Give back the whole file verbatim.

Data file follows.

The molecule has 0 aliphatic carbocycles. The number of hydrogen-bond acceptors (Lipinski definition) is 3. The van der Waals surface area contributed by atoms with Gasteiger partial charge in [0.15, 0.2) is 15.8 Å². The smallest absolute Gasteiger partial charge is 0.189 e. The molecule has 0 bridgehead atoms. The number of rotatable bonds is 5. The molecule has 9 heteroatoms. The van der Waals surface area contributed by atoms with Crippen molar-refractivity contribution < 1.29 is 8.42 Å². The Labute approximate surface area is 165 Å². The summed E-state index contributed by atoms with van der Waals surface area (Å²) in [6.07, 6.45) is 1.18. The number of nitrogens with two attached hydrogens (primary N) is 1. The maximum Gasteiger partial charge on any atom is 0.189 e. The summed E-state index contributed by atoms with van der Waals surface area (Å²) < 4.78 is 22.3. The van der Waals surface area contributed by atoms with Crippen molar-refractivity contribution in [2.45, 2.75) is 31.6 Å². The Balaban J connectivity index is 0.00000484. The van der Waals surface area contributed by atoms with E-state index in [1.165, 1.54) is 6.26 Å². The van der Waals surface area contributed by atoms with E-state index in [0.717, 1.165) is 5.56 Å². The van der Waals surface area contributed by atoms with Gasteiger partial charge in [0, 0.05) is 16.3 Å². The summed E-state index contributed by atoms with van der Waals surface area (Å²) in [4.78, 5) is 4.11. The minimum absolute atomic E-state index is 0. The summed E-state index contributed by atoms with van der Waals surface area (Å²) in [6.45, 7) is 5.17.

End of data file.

The molecule has 0 aliphatic carbocycles. The number of hydrogen-bond acceptors (Lipinski definition) is 3. The van der Waals surface area contributed by atoms with Gasteiger partial charge in [0.15, 0.2) is 15.8 Å². The smallest absolute Gasteiger partial charge is 0.189 e. The molecule has 0 bridgehead atoms. The number of rotatable bonds is 5. The molecule has 9 heteroatoms. The van der Waals surface area contributed by atoms with Crippen molar-refractivity contribution < 1.29 is 8.42 Å². The Labute approximate surface area is 165 Å². The summed E-state index contributed by atoms with van der Waals surface area (Å²) in [6.07, 6.45) is 1.18. The number of nitrogens with two attached hydrogens (primary N) is 1. The maximum Gasteiger partial charge on any atom is 0.189 e. The summed E-state index contributed by atoms with van der Waals surface area (Å²) < 4.78 is 22.3. The van der Waals surface area contributed by atoms with Crippen molar-refractivity contribution in [2.45, 2.75) is 31.6 Å². The Balaban J connectivity index is 0.00000484. The van der Waals surface area contributed by atoms with E-state index in [1.165, 1.54) is 6.26 Å². The van der Waals surface area contributed by atoms with E-state index in [0.717, 1.165) is 5.56 Å². The van der Waals surface area contributed by atoms with Gasteiger partial charge in [0, 0.05) is 16.3 Å². The summed E-state index contributed by atoms with van der Waals surface area (Å²) in [4.78, 5) is 4.11. The minimum absolute atomic E-state index is 0. The summed E-state index contributed by atoms with van der Waals surface area (Å²) in [6.45, 7) is 5.17.